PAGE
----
Butterflies versus beetles
Monarch butterflies will find fewer roosts in their winter home because of hungry bark beetles.
Sierra Chincua, Mexico — The butterflies flitting in the sky above seem ablaze, as sunlight filters down into the Sierra Chincua forest in Mexico’s Monarch Butterfly Biosphere Reserve. Millions of the orange-and-black insects are just arriving, as part of their annual 2,800-mile journey from Canada and the United States.
But this year, because of the worst drought in nearly 70 years, an infestation of bark beetles has hit this 138,000-acre reserve, where tourists from around the world come to view part of a migration pattern considered one of the globe’s most extraordinary.
Authorities have already identified more than 7,500 beetle-infested fir trees – three times the normal amount in any given year – and have raced to cut them down. “We can expect to find more infected trees,” says Rosendo Caro, director of the reserve.
The bark beetle has always been present in the forest, but because of drought, the volume of resin that acts as a natural defense is much lower than usual. Beetles that usually are repelled by a flood of resin when attempting to enter trees have instead been able to burrow into them, sapping the trees of crucial nutrients.
The needles of affected trees turn yellow and red. In some cases, authorities mark the tree and wait to see if the infestation ceases on its own, but most must be cut down so the beetles do not reproduce inside and spread to other trees.
About 173 acres of the 32,000 acres in the reserve’s nucleus have been infected so far this year. Without trees to house them, the butterflies are threatened by cold winter air and rains.
Bark beetle damage in forests isn’t confined to Mexico. Forests across North America have been devastated, mostly because of drought, says Jaime Villa Castillo, a forestry expert at Mexico’s National Forest Commission.
On a recent day, deep in the forest, groups of men practiced “sanitation logging” to help prevent the spread of the bark beetles. They cut down trees, buried the infected bark underground, and used cables to haul heavy logs onto trucks. The work is slow, with trees inspected one by one, and it will have to stop when the butterflies arrive to spend the winter huddling in large groups on branches that droop under their weight.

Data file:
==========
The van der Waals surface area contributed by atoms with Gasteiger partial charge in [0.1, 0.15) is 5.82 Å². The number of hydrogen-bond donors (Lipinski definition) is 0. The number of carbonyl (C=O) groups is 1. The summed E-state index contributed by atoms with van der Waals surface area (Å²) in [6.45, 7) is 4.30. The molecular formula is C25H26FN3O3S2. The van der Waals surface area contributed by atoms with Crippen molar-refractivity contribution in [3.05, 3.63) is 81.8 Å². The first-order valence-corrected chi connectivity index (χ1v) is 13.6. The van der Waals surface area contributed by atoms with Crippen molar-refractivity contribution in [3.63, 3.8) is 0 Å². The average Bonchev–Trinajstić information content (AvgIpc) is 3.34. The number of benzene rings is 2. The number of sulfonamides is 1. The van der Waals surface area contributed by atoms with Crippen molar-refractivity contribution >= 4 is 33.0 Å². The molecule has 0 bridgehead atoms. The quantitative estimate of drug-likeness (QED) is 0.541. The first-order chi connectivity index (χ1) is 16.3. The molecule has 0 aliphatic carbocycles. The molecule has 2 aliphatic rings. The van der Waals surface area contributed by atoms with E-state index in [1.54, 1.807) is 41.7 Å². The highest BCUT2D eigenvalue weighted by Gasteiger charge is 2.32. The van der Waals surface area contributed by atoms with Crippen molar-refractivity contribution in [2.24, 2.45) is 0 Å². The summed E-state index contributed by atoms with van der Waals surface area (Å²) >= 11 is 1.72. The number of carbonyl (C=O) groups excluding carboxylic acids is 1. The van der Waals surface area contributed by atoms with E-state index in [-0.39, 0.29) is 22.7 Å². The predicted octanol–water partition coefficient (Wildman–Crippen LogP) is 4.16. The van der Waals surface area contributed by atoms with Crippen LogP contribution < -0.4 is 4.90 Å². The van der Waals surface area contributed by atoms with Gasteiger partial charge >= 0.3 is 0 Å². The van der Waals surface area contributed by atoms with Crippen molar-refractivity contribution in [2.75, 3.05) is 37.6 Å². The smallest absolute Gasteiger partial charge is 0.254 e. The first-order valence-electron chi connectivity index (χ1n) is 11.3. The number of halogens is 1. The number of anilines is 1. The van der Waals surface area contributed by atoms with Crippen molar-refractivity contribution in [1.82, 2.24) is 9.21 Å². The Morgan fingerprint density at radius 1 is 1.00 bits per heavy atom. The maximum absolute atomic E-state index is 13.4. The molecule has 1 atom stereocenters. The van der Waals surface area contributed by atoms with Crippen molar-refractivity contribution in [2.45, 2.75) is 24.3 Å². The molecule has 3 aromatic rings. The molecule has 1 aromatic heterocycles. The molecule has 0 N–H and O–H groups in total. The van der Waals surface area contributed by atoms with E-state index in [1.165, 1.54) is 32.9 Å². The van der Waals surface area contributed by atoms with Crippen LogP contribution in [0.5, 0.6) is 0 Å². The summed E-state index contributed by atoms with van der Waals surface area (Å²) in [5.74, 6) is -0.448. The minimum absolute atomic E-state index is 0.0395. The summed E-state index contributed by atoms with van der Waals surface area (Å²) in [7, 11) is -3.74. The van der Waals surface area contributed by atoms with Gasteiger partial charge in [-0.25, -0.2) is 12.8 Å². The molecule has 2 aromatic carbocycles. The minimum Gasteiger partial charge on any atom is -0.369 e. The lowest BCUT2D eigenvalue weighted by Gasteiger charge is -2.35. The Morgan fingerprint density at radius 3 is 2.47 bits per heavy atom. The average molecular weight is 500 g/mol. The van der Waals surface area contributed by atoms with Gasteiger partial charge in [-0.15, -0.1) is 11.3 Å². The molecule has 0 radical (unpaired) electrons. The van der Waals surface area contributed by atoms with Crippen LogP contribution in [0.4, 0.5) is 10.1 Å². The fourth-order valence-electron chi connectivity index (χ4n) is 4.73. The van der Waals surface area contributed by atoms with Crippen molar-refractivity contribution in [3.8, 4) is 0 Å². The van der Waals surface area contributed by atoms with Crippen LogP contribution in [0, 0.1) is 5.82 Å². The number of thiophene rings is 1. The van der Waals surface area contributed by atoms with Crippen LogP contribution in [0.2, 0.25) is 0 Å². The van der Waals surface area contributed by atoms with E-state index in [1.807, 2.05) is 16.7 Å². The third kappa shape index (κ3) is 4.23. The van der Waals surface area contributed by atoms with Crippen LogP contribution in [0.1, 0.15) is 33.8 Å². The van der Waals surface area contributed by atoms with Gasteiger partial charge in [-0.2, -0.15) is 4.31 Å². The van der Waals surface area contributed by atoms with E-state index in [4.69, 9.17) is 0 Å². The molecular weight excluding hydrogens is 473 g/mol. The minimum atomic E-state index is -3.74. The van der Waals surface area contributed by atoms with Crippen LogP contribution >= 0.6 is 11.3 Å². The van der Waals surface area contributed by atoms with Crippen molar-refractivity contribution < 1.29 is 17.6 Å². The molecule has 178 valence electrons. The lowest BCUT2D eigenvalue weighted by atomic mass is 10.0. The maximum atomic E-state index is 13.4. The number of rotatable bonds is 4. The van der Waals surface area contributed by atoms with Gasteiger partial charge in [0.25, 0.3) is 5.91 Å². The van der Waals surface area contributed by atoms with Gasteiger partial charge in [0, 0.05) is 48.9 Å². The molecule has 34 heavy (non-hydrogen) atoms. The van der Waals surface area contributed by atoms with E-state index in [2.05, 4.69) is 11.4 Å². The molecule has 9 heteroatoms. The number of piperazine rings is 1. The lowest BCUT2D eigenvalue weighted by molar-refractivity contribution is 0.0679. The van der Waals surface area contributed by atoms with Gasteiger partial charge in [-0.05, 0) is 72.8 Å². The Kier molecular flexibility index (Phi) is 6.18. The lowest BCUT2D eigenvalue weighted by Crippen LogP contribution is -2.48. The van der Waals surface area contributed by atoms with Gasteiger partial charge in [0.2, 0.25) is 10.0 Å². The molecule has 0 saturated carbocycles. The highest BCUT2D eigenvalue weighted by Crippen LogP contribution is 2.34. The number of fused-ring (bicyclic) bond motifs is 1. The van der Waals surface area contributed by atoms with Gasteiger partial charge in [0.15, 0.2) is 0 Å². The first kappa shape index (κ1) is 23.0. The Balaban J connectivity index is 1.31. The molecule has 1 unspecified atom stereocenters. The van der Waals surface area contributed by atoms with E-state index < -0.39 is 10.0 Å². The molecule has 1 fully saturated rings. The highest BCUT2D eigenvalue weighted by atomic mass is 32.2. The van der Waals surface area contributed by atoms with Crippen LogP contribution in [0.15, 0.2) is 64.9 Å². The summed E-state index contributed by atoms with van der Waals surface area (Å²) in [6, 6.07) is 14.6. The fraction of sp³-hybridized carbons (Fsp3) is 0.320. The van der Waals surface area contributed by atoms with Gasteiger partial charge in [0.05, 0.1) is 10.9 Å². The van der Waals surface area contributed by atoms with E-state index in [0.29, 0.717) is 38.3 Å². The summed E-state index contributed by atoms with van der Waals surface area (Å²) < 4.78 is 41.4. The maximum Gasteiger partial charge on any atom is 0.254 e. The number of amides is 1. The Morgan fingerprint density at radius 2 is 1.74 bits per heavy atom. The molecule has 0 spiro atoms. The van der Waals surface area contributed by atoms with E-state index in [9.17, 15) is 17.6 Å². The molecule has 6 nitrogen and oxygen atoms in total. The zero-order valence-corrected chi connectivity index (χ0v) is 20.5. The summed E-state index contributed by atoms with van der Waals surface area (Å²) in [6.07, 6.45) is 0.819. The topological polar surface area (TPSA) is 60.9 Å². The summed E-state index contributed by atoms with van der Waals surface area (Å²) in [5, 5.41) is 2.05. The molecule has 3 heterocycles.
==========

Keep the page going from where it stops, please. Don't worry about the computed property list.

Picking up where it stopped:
Some environmentalists have criticized sanitation logging. They say that insecticides are a better option, because they kill the beetles while allowing the trees to live.
But government officials say that the law does not permit the use of insecticides within the reserve. “The only way to do this is to cut the trees down,” says Mr. Villa Castillo, who visited the forest on a recent day to monitor the project.
The tree removal effort comes as the Mexican government has made major strides against illegal logging, long a problem here. In 2006, monitoring cameras were set up, and the area was patrolled better. As a result, only about 138 acres of the reserve were illegally logged last year, compared with 10 times that amount in 2006, says Javier Medina, who heads strategic projects at the National Commission for Natural Protected Areas.
But the issue is still sensitive. On trucks that transport logs out of the reserve, authorities have placed signs on bumpers alerting passersby to the sanitation logging project. Otherwise, “they think we are taking advantage,” says Mr. Medina. But he emphasizes that environmental officials authorize every tree that is felled.
Each November, tens of thousands of tourists begin arriving at the reserve, a UN World Heritage Site, to watch skies darken with butterflies that sometimes land on caps and shoulders. The butterflies stay in the reserve until spring, when they make the return journey to the US and Canada.
Mr. Caro says that because authorities caught the beetle infestation early enough (they began their work in July), he expects butterflies, and the tourist season this year, to be unaffected. But scientists say this is only the beginning of a problem that could take several years to tackle.
“We are worried,” says Elia Contreras Juárez, the leader of an ejido, or land owned by peasants who have lived here for decades and whose land comprises about 70 percent of the reserve’s land. They are the ones carrying out the project under the direction of the federal government. “We need our forests to be safe,” she says.
Caro says that the problem could be a wake-up call, propelling politicians to promote tourism opportunities that go beyond butterflies, possibly focusing on hiking and the cuisine of the region.
They could also highlight the important role that the forest plays in capturing water that supplies Mexico City, he suggests.
“The butterflies are not the most important thing in this forest,” he says.
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